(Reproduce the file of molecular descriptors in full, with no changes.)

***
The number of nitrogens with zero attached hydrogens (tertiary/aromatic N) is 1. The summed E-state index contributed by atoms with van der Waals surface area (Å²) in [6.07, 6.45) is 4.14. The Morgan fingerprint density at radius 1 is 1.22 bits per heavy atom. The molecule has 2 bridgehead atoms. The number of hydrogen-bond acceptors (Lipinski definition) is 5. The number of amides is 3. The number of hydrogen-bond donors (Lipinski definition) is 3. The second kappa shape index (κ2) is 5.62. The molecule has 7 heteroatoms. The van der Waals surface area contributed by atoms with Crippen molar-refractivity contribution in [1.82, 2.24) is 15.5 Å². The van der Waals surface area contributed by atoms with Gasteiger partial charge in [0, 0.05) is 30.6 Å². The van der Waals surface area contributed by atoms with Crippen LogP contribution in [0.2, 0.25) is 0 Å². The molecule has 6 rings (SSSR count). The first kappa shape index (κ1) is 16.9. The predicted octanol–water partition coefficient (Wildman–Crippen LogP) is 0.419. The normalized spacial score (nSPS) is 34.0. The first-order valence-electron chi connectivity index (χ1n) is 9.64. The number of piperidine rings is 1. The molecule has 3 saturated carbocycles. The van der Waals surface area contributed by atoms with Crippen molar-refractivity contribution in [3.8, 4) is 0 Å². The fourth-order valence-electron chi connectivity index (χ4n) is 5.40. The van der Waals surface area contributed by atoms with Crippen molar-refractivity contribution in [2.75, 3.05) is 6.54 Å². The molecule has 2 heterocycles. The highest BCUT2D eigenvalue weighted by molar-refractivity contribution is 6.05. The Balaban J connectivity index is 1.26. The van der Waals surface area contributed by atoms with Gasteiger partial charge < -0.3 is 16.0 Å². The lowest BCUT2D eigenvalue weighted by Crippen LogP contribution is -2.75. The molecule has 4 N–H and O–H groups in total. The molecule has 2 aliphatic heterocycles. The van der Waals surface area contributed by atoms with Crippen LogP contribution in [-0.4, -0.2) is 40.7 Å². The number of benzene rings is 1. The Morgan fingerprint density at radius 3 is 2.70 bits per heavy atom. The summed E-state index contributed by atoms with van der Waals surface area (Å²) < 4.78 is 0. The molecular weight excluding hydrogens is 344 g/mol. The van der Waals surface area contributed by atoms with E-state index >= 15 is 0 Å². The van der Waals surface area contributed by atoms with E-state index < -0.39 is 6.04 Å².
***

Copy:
The number of nitrogens with zero attached hydrogens (tertiary/aromatic N) is 1. The summed E-state index contributed by atoms with van der Waals surface area (Å²) in [6.07, 6.45) is 4.14. The Morgan fingerprint density at radius 1 is 1.22 bits per heavy atom. The molecule has 2 bridgehead atoms. The number of hydrogen-bond acceptors (Lipinski definition) is 5. The number of amides is 3. The number of hydrogen-bond donors (Lipinski definition) is 3. The second kappa shape index (κ2) is 5.62. The molecule has 7 heteroatoms. The van der Waals surface area contributed by atoms with Crippen molar-refractivity contribution in [1.82, 2.24) is 15.5 Å². The van der Waals surface area contributed by atoms with Gasteiger partial charge in [0, 0.05) is 30.6 Å². The van der Waals surface area contributed by atoms with Crippen LogP contribution in [0.2, 0.25) is 0 Å². The molecule has 6 rings (SSSR count). The first kappa shape index (κ1) is 16.9. The predicted octanol–water partition coefficient (Wildman–Crippen LogP) is 0.419. The normalized spacial score (nSPS) is 34.0. The first-order valence-electron chi connectivity index (χ1n) is 9.64. The number of piperidine rings is 1. The molecule has 3 saturated carbocycles. The van der Waals surface area contributed by atoms with Crippen molar-refractivity contribution in [3.8, 4) is 0 Å². The fourth-order valence-electron chi connectivity index (χ4n) is 5.40. The van der Waals surface area contributed by atoms with Crippen molar-refractivity contribution in [2.75, 3.05) is 6.54 Å². The molecule has 2 heterocycles. The highest BCUT2D eigenvalue weighted by molar-refractivity contribution is 6.05. The Balaban J connectivity index is 1.26. The van der Waals surface area contributed by atoms with Gasteiger partial charge < -0.3 is 16.0 Å². The lowest BCUT2D eigenvalue weighted by Crippen LogP contribution is -2.75. The molecule has 4 N–H and O–H groups in total. The molecule has 2 aliphatic heterocycles. The van der Waals surface area contributed by atoms with Crippen LogP contribution in [-0.4, -0.2) is 40.7 Å². The number of benzene rings is 1. The Morgan fingerprint density at radius 3 is 2.70 bits per heavy atom. The summed E-state index contributed by atoms with van der Waals surface area (Å²) < 4.78 is 0. The molecular weight excluding hydrogens is 344 g/mol. The van der Waals surface area contributed by atoms with E-state index >= 15 is 0 Å². The van der Waals surface area contributed by atoms with E-state index < -0.39 is 6.04 Å².